Because most philosophies that frown on reproduction don't survive.

Friday, December 09, 2011

Sebelius' Morning After Pill Decision: Politics or 'Anti-Science' Pro-Life

On Wednesday, Health and Human Services Secretary Kathleen Sebelius overruled an expert panel at the FDA which had recommended allowing children under 17 to purchase the "morning after pill" Plan B One-Step over the counter. Under current regulations, Plan B is available without a prescription to people 17 and over, but those 16 and under would need a prescription in order to purchase it. The pill is designed to be taken within 72 hours after having "unprotected" sex and is claimed to reduce the chances of pregnancy from such sex from 1 in 20 to 1 in 40. It does this by preventing ovulation through a boost in hormones. Like other forms of hormonal birth control, it also serves to make the uterine lining more resistant to implantation by a fertilized egg, so even if ovulation does occur (or has already done so) it can make spontaneous miscarriage/abortion of the zygote far more likely. As such, it is often considered potentially a form of early abortion, though the frequency with which it acts through preventing a zygote from implanting (versus acting through preventing ovulation) is not known.

In prior policy moves in relation to Plan B, the Bush Administration had originally overruled a request that the pill be made available over the counter, but eventually allowed it for purchasers who were 18 or over. The Obama administration acted in 2009 to make Plan B available to those 17 and over, but until now has continued to require a prescription for those young. This means that the pill (which costs around $50 per dose) is generally held behind the pharmacy counter and provided without a presciption to those who show ID proving they are 17 or over.

This latest move on Plan B has many left leaning commentators up in arms, accusing the Obama Administration of ignoring 'science' and bowing to the interests of the religious right. James Fallows at The Atlantic compares the move to something one would expect from a Michelle Bachman administration and suggests Sibelius and Obama should be criticized accordingly. The New York Times says:
“Very few medications are this simple, convenient and safe,” said Dr. Kathleen Hill-Besinque, an assistant dean at the University of Southern California School of Pharmacy.

Jeanne Monahan of the Family Research Council, a conservative advocacy group, said that making Plan B available to young women without a prescription would mean fewer chances that doctors would be able to save them from sexual exploitation, abuse and related diseases. “Secretary Kathleen Sebelius was right to reject the F.D.A. recommendation to make this potent drug available over the counter to young girls,” she said.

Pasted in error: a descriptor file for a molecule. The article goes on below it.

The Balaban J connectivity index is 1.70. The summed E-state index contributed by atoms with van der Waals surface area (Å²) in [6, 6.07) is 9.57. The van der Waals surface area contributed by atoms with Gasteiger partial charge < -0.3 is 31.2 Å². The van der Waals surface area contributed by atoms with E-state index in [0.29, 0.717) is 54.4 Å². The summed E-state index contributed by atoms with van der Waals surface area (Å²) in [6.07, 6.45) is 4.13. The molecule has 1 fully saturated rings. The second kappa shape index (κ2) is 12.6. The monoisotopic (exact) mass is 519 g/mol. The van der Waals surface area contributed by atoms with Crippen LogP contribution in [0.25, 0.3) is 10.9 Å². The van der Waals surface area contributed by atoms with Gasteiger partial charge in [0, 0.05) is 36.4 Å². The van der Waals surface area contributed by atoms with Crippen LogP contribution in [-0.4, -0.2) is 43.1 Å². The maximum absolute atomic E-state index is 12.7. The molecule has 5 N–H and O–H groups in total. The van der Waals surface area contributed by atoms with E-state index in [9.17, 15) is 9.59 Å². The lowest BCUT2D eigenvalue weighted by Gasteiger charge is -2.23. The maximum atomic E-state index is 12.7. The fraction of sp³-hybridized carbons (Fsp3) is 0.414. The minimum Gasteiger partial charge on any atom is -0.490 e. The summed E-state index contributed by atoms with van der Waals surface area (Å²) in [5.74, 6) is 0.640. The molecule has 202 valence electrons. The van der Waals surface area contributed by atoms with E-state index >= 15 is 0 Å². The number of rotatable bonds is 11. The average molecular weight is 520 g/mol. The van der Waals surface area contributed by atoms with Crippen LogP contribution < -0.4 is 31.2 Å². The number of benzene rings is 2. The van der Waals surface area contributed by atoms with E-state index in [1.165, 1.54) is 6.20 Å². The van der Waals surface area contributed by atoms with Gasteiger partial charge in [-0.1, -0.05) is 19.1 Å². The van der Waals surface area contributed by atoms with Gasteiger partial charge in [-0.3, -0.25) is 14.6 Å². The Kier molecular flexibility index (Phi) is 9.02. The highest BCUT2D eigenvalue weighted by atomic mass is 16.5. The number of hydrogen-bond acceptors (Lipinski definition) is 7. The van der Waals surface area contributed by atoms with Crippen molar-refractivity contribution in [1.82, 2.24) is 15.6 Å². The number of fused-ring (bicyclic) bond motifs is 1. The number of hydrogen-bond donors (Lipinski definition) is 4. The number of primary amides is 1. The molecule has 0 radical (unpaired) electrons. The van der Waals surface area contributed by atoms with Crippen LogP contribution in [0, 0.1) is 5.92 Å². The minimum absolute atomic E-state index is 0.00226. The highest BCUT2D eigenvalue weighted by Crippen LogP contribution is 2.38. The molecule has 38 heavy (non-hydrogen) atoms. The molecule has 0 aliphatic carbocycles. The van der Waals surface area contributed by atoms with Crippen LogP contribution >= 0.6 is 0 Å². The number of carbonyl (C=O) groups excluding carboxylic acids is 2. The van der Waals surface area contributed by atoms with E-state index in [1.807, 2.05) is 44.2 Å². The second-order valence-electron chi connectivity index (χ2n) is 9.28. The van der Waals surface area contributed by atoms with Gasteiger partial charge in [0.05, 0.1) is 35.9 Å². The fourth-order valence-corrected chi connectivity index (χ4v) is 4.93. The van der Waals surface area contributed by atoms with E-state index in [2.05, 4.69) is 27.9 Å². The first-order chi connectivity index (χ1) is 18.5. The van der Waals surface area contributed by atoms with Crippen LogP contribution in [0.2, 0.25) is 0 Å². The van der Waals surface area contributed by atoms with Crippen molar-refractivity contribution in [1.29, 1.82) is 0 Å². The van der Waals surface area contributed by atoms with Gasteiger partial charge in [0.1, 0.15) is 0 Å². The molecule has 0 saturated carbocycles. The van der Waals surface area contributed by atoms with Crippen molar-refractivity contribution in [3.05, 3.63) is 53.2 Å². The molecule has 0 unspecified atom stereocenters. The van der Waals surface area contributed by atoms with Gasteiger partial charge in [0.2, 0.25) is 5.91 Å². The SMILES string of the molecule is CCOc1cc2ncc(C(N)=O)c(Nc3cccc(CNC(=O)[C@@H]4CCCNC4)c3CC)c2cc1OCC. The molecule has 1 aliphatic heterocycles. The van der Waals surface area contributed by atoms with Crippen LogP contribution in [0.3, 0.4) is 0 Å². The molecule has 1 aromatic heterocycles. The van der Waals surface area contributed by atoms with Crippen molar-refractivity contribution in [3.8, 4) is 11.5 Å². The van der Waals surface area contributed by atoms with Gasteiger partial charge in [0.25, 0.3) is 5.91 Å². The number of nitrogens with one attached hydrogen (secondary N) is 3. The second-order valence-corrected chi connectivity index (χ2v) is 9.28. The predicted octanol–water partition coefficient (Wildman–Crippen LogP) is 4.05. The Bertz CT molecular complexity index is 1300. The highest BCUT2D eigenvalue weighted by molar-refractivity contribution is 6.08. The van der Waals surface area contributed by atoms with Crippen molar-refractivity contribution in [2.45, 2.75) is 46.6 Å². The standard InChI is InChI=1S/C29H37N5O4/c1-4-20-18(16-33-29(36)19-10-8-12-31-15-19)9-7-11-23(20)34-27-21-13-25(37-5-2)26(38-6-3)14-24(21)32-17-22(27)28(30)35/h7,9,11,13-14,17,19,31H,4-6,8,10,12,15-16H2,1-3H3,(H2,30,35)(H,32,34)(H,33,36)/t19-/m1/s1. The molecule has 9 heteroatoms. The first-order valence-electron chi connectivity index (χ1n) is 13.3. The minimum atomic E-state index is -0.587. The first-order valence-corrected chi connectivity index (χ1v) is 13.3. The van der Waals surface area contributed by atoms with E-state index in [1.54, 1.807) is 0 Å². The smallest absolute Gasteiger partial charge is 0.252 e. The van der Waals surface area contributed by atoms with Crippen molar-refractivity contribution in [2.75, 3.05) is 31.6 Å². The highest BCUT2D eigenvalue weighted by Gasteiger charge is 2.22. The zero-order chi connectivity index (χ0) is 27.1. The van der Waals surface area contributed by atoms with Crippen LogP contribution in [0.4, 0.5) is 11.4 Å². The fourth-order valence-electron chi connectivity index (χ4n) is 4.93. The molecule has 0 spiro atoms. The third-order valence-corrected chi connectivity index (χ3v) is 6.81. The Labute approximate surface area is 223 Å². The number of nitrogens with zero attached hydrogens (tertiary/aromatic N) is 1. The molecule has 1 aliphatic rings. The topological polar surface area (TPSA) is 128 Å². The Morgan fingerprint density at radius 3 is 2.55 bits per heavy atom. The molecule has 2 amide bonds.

Kirsten Moore, president of the Reproductive Health Technologies Project, said Ms. Sebelius had no credible scientific rationale for her decision. “We are outraged that this administration has let politics trump science,” she said.
It's probably inevitable that people will ask whether pro-lifers should consider this an olive branch from the Obama administration, though this seems hard to credit given Obama and Sibelius' hard line support of abortion in all circumstances and the recent moves by Sebelius' DHHS to punish the Catholic bishops for political support for moral causes by defunding Catholic run charitable programs.

The far more likely explanation is that this represents a basic political and cultural calculus on the part of the Obama administration as it nears reelection season. While on the cultural hard left, the only question may be a scientific one of whether Plan B will work as intended on children and young teens, for much of the country situations in which young teens would think they need to take Plan B have a moral dimension as well as a scientific one. While in some sectors of our society there is an almost magical belief that "birth control and abortion make anything better" (I actually read commenters on some articles suggesting this was a bad decision because it might force a 11 or 12 year old girl being sexually abused to have to talk to an adult about the fact she feared she needed Plan B, rather than being able to purchase it without trouble) a lot of people would react against Obama if Republicans were able to claim, "Obama wants your twelve year old daughter to be able to buy the Morning After Pill without talking to you or a doctor!" While most Americans are fine with birth control and probably accept as a given that their teens will eventually have sex outside of marriage, the idea of the government actively making it easier for their children to pursue birth control and abortions without talking to their parents is not widely popular among those parents.

As such, this can be seen as some mainstream positioning by the Obama administration. The cultural far left, after all, has no where else to turn to. Obama is reaching for the cultural center. If he wins, this decision may well get reconsidered in 2013.


ElizabethK said...

This is a great analysis of the situation. I agree it's a calculated move, probably a smart one, too.

Anthony said...

Sebelius stated that the study on safety did not include girls at the youngest age, and therefore she was rejecting the rule. Is this accurate? Has anyone checked the study? If it is accurate, does the Secretary have the power to alter the proposed rule change (for example, to lower the age from 17 to 14 instead of 11), or only to accept or reject outright?

Unknown said...

Actually, I think Fallows is right in his criticism: Sebelius claimed to have a *scientific* rationale for overturning the panel's recommendation, and from what I've seen, her rationale was pretty thin, i.e. it wasn't a scientific decision at all, whatever her claims.